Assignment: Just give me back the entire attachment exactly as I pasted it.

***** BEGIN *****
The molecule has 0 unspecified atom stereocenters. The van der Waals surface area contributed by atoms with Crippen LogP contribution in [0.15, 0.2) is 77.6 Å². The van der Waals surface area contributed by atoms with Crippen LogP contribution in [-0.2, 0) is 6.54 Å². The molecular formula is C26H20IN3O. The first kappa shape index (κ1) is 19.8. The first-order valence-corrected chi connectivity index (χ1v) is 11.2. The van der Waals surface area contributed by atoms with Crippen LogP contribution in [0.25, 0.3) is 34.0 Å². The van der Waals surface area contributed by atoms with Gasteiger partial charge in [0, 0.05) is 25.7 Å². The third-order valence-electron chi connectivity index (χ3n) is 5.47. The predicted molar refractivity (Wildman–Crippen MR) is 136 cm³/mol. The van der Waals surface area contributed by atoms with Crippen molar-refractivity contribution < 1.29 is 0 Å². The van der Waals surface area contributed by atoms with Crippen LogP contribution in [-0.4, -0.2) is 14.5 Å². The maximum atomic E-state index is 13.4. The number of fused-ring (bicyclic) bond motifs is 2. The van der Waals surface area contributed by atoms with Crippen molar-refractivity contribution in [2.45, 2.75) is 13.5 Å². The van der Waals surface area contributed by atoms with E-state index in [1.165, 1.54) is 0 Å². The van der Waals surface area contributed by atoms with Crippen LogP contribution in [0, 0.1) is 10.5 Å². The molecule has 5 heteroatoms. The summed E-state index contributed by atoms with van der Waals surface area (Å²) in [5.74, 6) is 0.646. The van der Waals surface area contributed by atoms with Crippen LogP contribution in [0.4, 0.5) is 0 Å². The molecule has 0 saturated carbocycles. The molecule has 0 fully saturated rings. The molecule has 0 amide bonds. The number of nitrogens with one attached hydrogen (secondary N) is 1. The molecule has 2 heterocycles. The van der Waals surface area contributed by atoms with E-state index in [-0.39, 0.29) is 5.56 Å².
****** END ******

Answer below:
The molecule has 0 unspecified atom stereocenters. The van der Waals surface area contributed by atoms with Crippen LogP contribution in [0.15, 0.2) is 77.6 Å². The van der Waals surface area contributed by atoms with Crippen LogP contribution in [-0.2, 0) is 6.54 Å². The molecular formula is C26H20IN3O. The first kappa shape index (κ1) is 19.8. The first-order valence-corrected chi connectivity index (χ1v) is 11.2. The van der Waals surface area contributed by atoms with Crippen LogP contribution in [0.25, 0.3) is 34.0 Å². The van der Waals surface area contributed by atoms with Gasteiger partial charge in [0, 0.05) is 25.7 Å². The third-order valence-electron chi connectivity index (χ3n) is 5.47. The predicted molar refractivity (Wildman–Crippen MR) is 136 cm³/mol. The van der Waals surface area contributed by atoms with Crippen molar-refractivity contribution < 1.29 is 0 Å². The van der Waals surface area contributed by atoms with Crippen LogP contribution in [-0.4, -0.2) is 14.5 Å². The maximum atomic E-state index is 13.4. The number of fused-ring (bicyclic) bond motifs is 2. The van der Waals surface area contributed by atoms with Crippen molar-refractivity contribution in [2.45, 2.75) is 13.5 Å². The van der Waals surface area contributed by atoms with E-state index in [1.165, 1.54) is 0 Å². The van der Waals surface area contributed by atoms with Crippen LogP contribution in [0, 0.1) is 10.5 Å². The molecule has 5 heteroatoms. The summed E-state index contributed by atoms with van der Waals surface area (Å²) in [5.74, 6) is 0.646. The van der Waals surface area contributed by atoms with Crippen LogP contribution in [0.4, 0.5) is 0 Å². The molecule has 0 saturated carbocycles. The molecule has 0 fully saturated rings. The molecule has 0 amide bonds. The number of nitrogens with one attached hydrogen (secondary N) is 1. The molecule has 2 heterocycles. The van der Waals surface area contributed by atoms with E-state index in [-0.39, 0.29) is 5.56 Å².